Diego Maradona will tell Lionel Messi to go out and destroy Germany just like he did in the 1986 FIFA World Cup™ final. Messi will be given a free role to play exactly where he likes in tomorrow's quarter-final at the Green Point Stadium despite suffering from a touch of flu.
The Barcelona star sat out this afternoon's training session but will start against Joachim Low's side tomorrow. Maradona, who scored five goals in the 1986 FIFA World Cup and was their inspiration in a a 3-2 final defeat of Germany, said of Messi: "He did feel a bit under the weather, had a slight fever.
"He told me about it and I sent him back inside. It was very cold when we started training at 4.30pm. I gave him a bit of a rest. The session went well, but I never considered him not playing in this game. I just let him have a rest so he could play against Germany."
Messi has not scored so far at South Africa 2010 but he has provided assists for more than half of Argentina's ten goals, and Maradona says he will allow him the same free role he used to occupy for the national team. "I want to give him freedom to play his game," he said. "He has no defined position. These players, like Messi, if you label them or shackle them, you'll detract from their freshness and initiative."
Maradona refused to accept Argentina were now favourites to win the Trophy after Brazil's defeat against the Netherlands. "No. No," he said. "We're not favourites. But to beat us our opponents are going to have to play better than us and leave their skin on the pitch. We don't feel like we're hot favourites. We have to keep playing our football. We're focused."
Maradona, who was written off as a coach by the sceptics before this FIFA World Cup, has nurtured a rapport of respect and togetherness with his players, showering them with hugs and kisses before and after all four matches they have won.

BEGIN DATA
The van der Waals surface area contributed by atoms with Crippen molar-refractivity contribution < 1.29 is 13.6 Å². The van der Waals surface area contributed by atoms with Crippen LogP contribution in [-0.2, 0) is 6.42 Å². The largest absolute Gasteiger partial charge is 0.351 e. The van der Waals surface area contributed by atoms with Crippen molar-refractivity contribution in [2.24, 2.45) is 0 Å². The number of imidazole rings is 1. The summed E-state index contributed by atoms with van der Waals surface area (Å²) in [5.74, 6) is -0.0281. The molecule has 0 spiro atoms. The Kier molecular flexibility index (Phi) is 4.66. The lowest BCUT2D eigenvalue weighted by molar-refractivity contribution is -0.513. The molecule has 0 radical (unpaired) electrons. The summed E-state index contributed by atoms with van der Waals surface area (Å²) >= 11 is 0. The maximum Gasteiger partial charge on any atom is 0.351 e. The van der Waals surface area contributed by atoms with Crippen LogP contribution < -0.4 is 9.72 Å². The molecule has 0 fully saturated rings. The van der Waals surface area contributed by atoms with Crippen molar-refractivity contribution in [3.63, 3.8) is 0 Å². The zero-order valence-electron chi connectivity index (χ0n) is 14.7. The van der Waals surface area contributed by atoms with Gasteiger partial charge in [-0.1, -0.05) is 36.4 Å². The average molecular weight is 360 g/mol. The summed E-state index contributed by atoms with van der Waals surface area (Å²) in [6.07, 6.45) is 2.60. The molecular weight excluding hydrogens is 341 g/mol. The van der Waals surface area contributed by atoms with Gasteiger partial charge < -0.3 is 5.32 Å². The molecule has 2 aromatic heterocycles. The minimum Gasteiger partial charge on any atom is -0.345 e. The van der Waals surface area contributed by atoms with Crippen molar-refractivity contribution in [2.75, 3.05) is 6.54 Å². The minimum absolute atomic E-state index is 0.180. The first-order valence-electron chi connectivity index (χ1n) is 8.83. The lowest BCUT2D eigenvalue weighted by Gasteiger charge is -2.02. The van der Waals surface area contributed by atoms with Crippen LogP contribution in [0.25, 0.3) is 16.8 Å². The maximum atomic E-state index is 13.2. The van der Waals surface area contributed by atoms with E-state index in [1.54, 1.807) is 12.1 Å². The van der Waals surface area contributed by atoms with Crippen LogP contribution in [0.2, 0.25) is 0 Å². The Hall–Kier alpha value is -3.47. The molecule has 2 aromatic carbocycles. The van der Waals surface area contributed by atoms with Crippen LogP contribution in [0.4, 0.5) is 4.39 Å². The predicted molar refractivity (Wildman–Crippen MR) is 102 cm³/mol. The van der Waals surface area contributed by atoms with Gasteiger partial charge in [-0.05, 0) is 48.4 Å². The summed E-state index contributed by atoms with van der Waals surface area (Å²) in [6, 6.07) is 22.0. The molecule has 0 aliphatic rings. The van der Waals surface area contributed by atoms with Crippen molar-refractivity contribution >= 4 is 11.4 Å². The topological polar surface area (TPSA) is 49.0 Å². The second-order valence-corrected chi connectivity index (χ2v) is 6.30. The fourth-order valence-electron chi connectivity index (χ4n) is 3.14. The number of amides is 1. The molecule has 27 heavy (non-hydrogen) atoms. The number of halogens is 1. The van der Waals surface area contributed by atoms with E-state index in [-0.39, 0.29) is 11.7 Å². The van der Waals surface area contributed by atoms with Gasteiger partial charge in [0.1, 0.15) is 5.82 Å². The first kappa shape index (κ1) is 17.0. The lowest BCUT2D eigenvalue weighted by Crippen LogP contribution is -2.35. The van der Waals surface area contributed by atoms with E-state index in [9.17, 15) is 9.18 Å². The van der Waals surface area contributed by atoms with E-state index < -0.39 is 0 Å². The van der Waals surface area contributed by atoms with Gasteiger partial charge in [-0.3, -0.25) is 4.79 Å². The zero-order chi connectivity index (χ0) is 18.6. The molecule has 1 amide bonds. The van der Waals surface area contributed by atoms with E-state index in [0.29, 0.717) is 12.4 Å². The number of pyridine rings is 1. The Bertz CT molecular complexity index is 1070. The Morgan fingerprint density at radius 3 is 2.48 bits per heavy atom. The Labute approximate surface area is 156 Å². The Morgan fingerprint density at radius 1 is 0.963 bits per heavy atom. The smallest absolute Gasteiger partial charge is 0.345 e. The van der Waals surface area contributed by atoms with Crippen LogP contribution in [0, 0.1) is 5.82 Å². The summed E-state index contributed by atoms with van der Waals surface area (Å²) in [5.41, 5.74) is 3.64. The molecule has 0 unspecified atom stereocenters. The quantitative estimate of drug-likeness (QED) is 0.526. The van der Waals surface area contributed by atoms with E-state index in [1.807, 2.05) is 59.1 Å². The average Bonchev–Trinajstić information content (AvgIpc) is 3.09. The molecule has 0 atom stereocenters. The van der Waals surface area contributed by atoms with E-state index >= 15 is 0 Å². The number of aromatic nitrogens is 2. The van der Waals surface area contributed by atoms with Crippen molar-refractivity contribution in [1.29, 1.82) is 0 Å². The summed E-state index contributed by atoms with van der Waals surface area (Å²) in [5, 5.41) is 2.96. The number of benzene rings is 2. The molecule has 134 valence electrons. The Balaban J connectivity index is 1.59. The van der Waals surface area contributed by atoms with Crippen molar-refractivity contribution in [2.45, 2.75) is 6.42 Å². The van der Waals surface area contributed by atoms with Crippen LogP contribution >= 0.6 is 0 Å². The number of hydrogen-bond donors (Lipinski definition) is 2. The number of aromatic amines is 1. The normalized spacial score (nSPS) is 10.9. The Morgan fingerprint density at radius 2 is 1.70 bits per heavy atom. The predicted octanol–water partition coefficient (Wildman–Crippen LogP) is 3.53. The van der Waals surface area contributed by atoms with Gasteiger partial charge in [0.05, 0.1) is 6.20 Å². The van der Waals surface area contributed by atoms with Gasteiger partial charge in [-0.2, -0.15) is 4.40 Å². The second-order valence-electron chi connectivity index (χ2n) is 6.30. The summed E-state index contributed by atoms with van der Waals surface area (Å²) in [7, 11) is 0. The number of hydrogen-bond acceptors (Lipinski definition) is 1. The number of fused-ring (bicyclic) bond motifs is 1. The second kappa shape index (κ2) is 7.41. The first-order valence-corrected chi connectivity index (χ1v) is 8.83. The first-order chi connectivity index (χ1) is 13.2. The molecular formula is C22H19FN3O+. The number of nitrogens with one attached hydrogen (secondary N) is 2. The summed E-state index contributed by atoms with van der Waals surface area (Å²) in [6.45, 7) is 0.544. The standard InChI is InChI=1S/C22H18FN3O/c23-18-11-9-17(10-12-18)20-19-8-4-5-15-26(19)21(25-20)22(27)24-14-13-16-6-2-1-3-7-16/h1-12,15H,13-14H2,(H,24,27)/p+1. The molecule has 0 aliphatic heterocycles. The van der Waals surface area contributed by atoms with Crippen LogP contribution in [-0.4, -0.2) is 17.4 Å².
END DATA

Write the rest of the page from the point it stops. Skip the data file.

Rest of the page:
He is determined not to change anything now, either in the make-up of his team or in his coaching style. "We showed we are an attacking team, good in midfield and at front and back," he said. "I'm not here to make any changes of style. We respect our opponents but we don't fear anyone. I'm proud of all 23 I've selected. They're my players, my national side. I'm very grateful to all of them."
He also singled out Manchester City star Carlos Tevez for special praise. "I've known him for a long time and he's phenomenal," said Maradona. "He's playing a great World Cup and we're very proud of him. Wherever he plays - West Ham, Corinthians, Manchester United or Manchester City - he always excels. He's always the same."
Maradona ranked Argentina's form as a 6.5 at the start of the tournament. Now he agrees it has risen to an eight, but he knows it must get even better if his team are going to get past the quarter-final stage for the first time in 20 years. He refused to talk about Germany, preferring to focus on his own side.
"We're working towards the goal of winning the World Cup, but we're not wizards. We don't have crystal balls," he said. "We're not the smartest people in football. We can't predict this. It might happen. We're just working as hard as we can."
Maradona did give an insight, however, into what might be his final team-talk before his players take to the pitch. "They have to leave their lives on the pitch," he said. "Behind them is a whole country who haven't enjoyed a victory for a long time and they're so excited. Argentina depend on this team to be able to get up in the morning with a smile on their faces."